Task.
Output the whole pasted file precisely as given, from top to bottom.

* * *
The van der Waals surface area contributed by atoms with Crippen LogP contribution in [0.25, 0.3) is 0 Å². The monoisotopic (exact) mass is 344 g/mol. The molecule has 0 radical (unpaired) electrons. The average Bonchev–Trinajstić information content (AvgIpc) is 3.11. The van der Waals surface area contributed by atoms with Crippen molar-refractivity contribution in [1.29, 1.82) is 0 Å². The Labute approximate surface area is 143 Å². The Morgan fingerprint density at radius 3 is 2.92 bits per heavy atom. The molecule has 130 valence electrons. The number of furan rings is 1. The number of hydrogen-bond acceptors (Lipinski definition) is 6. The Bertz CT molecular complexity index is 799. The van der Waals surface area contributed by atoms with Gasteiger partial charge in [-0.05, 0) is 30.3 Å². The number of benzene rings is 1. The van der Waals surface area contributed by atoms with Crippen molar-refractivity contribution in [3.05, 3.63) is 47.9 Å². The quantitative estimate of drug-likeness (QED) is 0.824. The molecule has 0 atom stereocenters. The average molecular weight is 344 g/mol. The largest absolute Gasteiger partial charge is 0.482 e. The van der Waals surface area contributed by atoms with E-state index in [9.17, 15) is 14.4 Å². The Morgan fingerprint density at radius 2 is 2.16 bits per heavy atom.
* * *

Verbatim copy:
The van der Waals surface area contributed by atoms with Crippen LogP contribution in [0.25, 0.3) is 0 Å². The monoisotopic (exact) mass is 344 g/mol. The molecule has 0 radical (unpaired) electrons. The average Bonchev–Trinajstić information content (AvgIpc) is 3.11. The van der Waals surface area contributed by atoms with Crippen molar-refractivity contribution in [1.29, 1.82) is 0 Å². The Labute approximate surface area is 143 Å². The Morgan fingerprint density at radius 3 is 2.92 bits per heavy atom. The molecule has 130 valence electrons. The number of furan rings is 1. The number of hydrogen-bond acceptors (Lipinski definition) is 6. The Bertz CT molecular complexity index is 799. The van der Waals surface area contributed by atoms with Gasteiger partial charge in [-0.05, 0) is 30.3 Å². The number of benzene rings is 1. The van der Waals surface area contributed by atoms with Crippen molar-refractivity contribution in [3.05, 3.63) is 47.9 Å². The quantitative estimate of drug-likeness (QED) is 0.824. The molecule has 0 atom stereocenters. The average molecular weight is 344 g/mol. The largest absolute Gasteiger partial charge is 0.482 e. The van der Waals surface area contributed by atoms with E-state index in [9.17, 15) is 14.4 Å². The Morgan fingerprint density at radius 2 is 2.16 bits per heavy atom.